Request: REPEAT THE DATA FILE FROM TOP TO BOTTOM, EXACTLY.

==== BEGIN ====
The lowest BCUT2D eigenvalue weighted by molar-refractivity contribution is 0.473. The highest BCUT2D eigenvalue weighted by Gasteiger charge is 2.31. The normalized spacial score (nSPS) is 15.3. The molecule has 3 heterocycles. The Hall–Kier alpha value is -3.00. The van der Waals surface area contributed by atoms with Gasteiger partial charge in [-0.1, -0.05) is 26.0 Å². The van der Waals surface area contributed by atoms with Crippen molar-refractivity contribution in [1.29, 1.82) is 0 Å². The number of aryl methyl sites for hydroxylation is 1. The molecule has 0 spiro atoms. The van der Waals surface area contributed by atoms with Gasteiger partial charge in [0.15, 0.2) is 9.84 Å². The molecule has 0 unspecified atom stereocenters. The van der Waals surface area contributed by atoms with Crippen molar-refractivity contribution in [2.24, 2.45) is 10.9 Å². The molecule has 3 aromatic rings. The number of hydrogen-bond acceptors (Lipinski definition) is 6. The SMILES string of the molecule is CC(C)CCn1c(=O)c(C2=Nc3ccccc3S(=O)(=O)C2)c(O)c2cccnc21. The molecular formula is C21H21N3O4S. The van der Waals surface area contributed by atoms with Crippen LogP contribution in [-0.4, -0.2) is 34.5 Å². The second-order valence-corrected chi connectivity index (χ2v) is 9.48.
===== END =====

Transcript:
The lowest BCUT2D eigenvalue weighted by molar-refractivity contribution is 0.473. The highest BCUT2D eigenvalue weighted by Gasteiger charge is 2.31. The normalized spacial score (nSPS) is 15.3. The molecule has 3 heterocycles. The Hall–Kier alpha value is -3.00. The van der Waals surface area contributed by atoms with Gasteiger partial charge in [-0.1, -0.05) is 26.0 Å². The van der Waals surface area contributed by atoms with Crippen molar-refractivity contribution in [1.29, 1.82) is 0 Å². The number of aryl methyl sites for hydroxylation is 1. The molecule has 0 spiro atoms. The van der Waals surface area contributed by atoms with Gasteiger partial charge in [0.15, 0.2) is 9.84 Å². The molecule has 0 unspecified atom stereocenters. The van der Waals surface area contributed by atoms with Crippen molar-refractivity contribution in [2.24, 2.45) is 10.9 Å². The molecule has 3 aromatic rings. The number of hydrogen-bond acceptors (Lipinski definition) is 6. The SMILES string of the molecule is CC(C)CCn1c(=O)c(C2=Nc3ccccc3S(=O)(=O)C2)c(O)c2cccnc21. The molecular formula is C21H21N3O4S. The van der Waals surface area contributed by atoms with Crippen LogP contribution in [-0.4, -0.2) is 34.5 Å². The second-order valence-corrected chi connectivity index (χ2v) is 9.48.